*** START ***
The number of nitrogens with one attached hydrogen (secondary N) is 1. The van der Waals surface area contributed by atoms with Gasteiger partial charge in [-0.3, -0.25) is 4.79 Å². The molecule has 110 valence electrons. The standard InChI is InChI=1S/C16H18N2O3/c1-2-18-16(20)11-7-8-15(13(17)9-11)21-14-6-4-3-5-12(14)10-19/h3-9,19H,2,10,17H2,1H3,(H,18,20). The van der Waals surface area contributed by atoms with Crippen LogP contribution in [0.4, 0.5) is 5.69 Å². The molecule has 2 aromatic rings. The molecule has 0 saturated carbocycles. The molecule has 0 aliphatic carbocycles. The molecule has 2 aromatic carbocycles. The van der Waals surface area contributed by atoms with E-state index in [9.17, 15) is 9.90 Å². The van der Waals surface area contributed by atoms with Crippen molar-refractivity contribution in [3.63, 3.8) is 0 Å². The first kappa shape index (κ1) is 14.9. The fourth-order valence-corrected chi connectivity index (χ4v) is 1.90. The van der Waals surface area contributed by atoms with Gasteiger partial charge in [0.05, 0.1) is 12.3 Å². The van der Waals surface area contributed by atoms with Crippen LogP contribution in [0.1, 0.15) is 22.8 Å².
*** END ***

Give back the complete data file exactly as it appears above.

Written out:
The number of nitrogens with one attached hydrogen (secondary N) is 1. The van der Waals surface area contributed by atoms with Gasteiger partial charge in [-0.3, -0.25) is 4.79 Å². The molecule has 110 valence electrons. The standard InChI is InChI=1S/C16H18N2O3/c1-2-18-16(20)11-7-8-15(13(17)9-11)21-14-6-4-3-5-12(14)10-19/h3-9,19H,2,10,17H2,1H3,(H,18,20). The van der Waals surface area contributed by atoms with Crippen LogP contribution in [0.4, 0.5) is 5.69 Å². The molecule has 2 aromatic rings. The molecule has 0 saturated carbocycles. The molecule has 0 aliphatic carbocycles. The molecule has 2 aromatic carbocycles. The van der Waals surface area contributed by atoms with E-state index in [9.17, 15) is 9.90 Å². The van der Waals surface area contributed by atoms with Crippen molar-refractivity contribution in [3.63, 3.8) is 0 Å². The first kappa shape index (κ1) is 14.9. The fourth-order valence-corrected chi connectivity index (χ4v) is 1.90. The van der Waals surface area contributed by atoms with Gasteiger partial charge in [0.05, 0.1) is 12.3 Å². The van der Waals surface area contributed by atoms with Crippen LogP contribution in [0.1, 0.15) is 22.8 Å².